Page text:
GE Unveils Plans To Build Largest Solar Panel Factory In U.S.
General Electric is planning to open the nation's largest solar panel factory by the year 2013. Dow Jones reports:
"We're looking to make solar look like [GE's wind business] over the next five years," said Victor Abate, vice president of GE's renewable energy division.
GE, based in Fairfield, Conn., will pick a site for the factory within the next three months or so, Abate said in an interview.
The plant will employ 400 people when it opens in 2013 and produce thin-film solar panels sufficient to generate 400 megawatts of electricity annually, or enough to power 80,000 homes a year.
The venture will cost GE $600 million, reports Forbes. But that includes the acquisition of PrimeStar Solar of Arvada Colo. Forbes reports GE plans to produce panels made from thin layers of cadmium telluride, which would put GE in head-to-head competition with First Solar Inc., the largest maker of that kind of solar panels:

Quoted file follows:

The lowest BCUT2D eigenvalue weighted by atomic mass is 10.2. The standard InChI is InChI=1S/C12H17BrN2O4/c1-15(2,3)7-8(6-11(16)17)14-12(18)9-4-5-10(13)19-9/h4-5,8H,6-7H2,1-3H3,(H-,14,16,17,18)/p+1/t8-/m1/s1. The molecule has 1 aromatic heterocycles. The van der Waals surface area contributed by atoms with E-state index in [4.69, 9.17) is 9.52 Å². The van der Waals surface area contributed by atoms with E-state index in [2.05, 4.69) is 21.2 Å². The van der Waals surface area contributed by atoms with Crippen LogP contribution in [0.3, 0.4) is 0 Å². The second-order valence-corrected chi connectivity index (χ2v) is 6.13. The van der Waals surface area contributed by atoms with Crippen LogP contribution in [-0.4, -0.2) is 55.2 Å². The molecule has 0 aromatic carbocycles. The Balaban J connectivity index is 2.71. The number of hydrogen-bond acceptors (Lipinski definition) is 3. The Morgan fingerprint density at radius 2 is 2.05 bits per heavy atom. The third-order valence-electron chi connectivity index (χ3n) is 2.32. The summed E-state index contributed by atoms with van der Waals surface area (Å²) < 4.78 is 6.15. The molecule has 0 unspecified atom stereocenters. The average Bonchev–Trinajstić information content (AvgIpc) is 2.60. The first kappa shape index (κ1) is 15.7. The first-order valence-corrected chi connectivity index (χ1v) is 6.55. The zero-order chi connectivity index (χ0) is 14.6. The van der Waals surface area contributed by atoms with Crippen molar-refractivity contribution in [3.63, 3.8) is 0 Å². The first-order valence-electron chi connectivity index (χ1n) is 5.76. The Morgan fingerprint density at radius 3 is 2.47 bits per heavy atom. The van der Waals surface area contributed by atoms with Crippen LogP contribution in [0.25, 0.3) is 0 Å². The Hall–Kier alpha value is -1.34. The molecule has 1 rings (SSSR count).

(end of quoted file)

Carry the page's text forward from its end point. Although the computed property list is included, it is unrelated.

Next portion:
The attraction of cadmium telluride thin-film solar is its lower cost. It does not use any silicon. First Solar's production costs are around 80 cents a watt; traditional silicon solar panels are being produced by Chinese manufacturer for about $1.20 a watt. GE's Abate wouldn't say what the company's production cost goal will be. He does expect the efficiency of its solar panels to be even higher than 12.8% by the time the factory opens in 2013, noting that as efficiencies increase, systemwide costs drop.
"There's no way to not look at this as a severe competitive threat," said Aaron Chew, an analyst at Hapoalim Securities in New York.
Several large Korean companies — Samsung, Hyundai Heavy Industries, LG Display, and LG Electronics — have also indicated they plan to invest in solar.
"The big boys are entering the space and it doesn't bode well for the smaller players," Chew said.
First Solar shares dropped $2.94, or 2 percent, to $147.66 in midday trading. GE shares slipped 24 cents to $20.32.
GE has not decided where the factory will be based. Copyright 2011 National Public Radio.